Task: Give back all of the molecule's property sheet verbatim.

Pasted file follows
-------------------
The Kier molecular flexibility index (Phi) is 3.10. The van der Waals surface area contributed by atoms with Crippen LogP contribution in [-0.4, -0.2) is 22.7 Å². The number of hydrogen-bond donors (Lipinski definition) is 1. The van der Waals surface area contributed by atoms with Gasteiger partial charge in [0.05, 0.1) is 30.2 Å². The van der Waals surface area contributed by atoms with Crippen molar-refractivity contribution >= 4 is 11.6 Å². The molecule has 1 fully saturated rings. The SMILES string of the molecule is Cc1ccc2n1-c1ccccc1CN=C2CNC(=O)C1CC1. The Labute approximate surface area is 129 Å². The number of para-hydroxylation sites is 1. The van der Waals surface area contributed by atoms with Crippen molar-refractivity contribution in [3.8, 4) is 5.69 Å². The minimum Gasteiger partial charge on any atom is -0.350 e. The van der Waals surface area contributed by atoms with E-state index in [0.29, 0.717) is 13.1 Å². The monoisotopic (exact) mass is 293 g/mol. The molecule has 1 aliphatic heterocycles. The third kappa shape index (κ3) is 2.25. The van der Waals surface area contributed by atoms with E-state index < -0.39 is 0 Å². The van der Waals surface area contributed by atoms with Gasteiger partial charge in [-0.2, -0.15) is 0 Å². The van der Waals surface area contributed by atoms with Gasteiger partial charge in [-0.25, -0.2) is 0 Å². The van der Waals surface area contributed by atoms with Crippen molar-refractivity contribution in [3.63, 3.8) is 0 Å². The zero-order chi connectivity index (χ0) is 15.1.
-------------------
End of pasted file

The Kier molecular flexibility index (Phi) is 3.10. The van der Waals surface area contributed by atoms with Crippen LogP contribution in [-0.4, -0.2) is 22.7 Å². The number of hydrogen-bond donors (Lipinski definition) is 1. The van der Waals surface area contributed by atoms with Gasteiger partial charge in [0.05, 0.1) is 30.2 Å². The van der Waals surface area contributed by atoms with Crippen molar-refractivity contribution >= 4 is 11.6 Å². The molecule has 1 fully saturated rings. The SMILES string of the molecule is Cc1ccc2n1-c1ccccc1CN=C2CNC(=O)C1CC1. The Labute approximate surface area is 129 Å². The number of para-hydroxylation sites is 1. The van der Waals surface area contributed by atoms with Crippen molar-refractivity contribution in [3.8, 4) is 5.69 Å². The minimum Gasteiger partial charge on any atom is -0.350 e. The van der Waals surface area contributed by atoms with E-state index in [0.29, 0.717) is 13.1 Å². The monoisotopic (exact) mass is 293 g/mol. The molecule has 1 aliphatic heterocycles. The third kappa shape index (κ3) is 2.25. The van der Waals surface area contributed by atoms with E-state index < -0.39 is 0 Å². The van der Waals surface area contributed by atoms with Gasteiger partial charge in [-0.2, -0.15) is 0 Å². The van der Waals surface area contributed by atoms with Gasteiger partial charge in [-0.25, -0.2) is 0 Å². The van der Waals surface area contributed by atoms with Crippen molar-refractivity contribution in [3.63, 3.8) is 0 Å². The zero-order chi connectivity index (χ0) is 15.1.